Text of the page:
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Which of the following is true of the appeal process?
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The Constitution does not guarantee an appeal after conviction, but the federal government and all states permit at least one appeal.
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The Supreme Court has reasoned that a right of privacy is provided by
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the implication of said right by the freedoms in the Bill of Rights..
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The right to privacy was instrumental in which decision?
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Roe v. Wade
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In Planned Parenthood v. Casey (1992), the justices
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reaffirmed the essential aspects of Roe v. Wade.
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What is the greatest restriction on appeals in the United States?
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a federal law that bars in most instances a second federal appeal by a state prison inmate
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. In Bowers v. Hardwick (1986), the Supreme Court justices determined that
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the right to privacy did not extend to consensual sexual relations among adults of the same sex.
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The inevitable discovery exception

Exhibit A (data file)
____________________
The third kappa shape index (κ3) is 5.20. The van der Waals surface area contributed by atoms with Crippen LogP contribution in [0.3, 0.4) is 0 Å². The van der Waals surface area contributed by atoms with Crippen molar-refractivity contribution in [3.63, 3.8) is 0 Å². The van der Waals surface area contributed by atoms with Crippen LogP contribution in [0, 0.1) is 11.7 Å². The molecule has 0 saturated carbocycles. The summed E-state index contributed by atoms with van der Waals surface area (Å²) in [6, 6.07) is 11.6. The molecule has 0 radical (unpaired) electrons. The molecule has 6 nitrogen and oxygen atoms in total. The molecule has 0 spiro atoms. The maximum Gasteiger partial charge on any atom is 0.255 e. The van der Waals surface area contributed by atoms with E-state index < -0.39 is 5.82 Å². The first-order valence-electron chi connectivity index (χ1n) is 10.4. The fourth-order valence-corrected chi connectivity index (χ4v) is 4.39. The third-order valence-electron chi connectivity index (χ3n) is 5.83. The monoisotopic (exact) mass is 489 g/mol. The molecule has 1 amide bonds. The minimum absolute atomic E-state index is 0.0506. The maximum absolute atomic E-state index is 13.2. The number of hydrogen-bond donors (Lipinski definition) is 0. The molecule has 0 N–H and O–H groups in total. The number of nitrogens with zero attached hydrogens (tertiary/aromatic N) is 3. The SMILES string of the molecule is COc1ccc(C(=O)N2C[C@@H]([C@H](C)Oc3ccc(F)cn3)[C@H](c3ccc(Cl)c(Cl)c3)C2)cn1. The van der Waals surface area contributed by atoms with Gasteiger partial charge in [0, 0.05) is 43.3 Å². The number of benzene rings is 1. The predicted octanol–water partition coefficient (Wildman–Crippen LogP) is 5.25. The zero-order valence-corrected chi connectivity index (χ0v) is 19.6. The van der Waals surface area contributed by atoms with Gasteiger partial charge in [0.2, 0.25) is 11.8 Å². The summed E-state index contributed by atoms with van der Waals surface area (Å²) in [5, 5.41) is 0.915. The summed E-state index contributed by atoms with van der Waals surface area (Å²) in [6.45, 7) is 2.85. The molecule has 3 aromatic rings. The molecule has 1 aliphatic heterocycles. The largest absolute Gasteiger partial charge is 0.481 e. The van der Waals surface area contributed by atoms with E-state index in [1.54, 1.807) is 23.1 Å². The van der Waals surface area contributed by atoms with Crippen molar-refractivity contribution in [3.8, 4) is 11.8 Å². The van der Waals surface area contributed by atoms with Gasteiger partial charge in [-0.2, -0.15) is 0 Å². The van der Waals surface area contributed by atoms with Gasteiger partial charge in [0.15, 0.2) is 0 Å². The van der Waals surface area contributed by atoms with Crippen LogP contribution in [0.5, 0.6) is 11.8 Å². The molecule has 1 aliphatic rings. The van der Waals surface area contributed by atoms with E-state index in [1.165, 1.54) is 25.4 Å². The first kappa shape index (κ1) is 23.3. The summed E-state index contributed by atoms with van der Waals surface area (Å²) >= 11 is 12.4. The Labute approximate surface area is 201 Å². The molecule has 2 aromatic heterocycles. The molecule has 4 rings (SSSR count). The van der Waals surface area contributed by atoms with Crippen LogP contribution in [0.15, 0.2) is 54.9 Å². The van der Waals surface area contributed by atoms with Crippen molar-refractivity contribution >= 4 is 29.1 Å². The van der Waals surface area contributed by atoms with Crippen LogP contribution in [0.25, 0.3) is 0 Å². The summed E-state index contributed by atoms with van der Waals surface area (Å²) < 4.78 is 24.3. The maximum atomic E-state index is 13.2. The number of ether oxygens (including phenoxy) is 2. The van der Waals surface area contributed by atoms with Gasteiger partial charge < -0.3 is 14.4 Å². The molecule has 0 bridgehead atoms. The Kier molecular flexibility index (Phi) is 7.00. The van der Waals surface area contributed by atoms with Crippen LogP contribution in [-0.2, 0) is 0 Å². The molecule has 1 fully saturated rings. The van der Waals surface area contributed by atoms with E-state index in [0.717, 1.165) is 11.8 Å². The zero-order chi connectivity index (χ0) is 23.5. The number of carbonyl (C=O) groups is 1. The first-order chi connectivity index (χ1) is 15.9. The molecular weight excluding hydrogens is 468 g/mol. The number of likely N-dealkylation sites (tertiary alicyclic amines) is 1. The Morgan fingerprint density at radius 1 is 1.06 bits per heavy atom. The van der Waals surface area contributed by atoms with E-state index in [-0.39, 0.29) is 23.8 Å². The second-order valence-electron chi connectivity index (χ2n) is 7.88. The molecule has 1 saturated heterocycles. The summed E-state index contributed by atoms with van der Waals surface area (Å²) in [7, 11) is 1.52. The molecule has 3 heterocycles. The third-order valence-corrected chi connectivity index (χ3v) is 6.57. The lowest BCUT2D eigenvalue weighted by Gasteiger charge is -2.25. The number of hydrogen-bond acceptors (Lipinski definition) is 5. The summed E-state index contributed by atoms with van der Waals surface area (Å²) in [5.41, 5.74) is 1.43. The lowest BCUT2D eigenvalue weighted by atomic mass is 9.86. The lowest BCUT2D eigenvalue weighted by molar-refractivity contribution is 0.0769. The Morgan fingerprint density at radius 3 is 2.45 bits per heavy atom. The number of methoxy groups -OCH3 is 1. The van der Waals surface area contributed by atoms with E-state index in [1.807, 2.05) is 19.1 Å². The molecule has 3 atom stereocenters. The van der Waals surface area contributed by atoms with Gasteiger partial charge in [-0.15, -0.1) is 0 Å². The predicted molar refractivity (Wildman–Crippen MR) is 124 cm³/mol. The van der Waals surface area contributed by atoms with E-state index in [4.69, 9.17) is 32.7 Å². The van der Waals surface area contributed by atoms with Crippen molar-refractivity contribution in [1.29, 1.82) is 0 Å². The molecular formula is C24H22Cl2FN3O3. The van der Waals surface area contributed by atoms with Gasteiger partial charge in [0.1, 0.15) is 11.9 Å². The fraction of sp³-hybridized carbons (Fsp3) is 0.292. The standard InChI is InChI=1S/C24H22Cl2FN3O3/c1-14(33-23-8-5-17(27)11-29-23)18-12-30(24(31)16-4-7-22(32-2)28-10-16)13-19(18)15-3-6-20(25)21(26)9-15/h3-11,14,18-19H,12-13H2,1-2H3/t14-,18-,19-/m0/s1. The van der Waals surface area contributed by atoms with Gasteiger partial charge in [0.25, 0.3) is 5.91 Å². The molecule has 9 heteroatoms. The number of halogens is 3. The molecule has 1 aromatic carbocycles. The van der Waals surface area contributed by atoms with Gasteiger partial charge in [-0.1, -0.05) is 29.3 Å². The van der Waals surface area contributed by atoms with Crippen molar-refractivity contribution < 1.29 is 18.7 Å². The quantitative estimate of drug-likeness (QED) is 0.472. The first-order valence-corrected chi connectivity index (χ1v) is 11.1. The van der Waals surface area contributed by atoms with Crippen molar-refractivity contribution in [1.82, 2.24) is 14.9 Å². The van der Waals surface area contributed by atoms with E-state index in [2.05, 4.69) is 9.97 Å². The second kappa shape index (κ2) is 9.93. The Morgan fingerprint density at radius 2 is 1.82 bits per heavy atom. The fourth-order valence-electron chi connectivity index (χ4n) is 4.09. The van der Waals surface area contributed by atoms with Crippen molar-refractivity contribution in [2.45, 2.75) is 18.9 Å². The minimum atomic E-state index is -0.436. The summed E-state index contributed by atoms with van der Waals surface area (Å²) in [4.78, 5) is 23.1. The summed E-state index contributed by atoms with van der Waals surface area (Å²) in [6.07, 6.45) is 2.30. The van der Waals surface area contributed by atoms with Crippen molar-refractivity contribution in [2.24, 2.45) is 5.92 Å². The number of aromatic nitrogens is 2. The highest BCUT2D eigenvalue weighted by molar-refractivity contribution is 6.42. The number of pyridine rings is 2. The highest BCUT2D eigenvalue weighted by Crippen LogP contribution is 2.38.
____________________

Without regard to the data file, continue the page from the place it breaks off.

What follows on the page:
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allows the use of evidence that would have been discovered regardless by other means or through other forms of evidence.
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The Fourth Amendment protects Americans from
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unreasonable searches.
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Voluntary school prayer in the public schools was ruled unconstitutional in
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Engel v. Vitale (1962).
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Which of the following, relative to the others, is typically more protective of individual rights?
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the judiciary
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The freedoms of speech, press, assembly, and petition are found in
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first amendment
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Which of the following is true about the Sedition Act of 1798?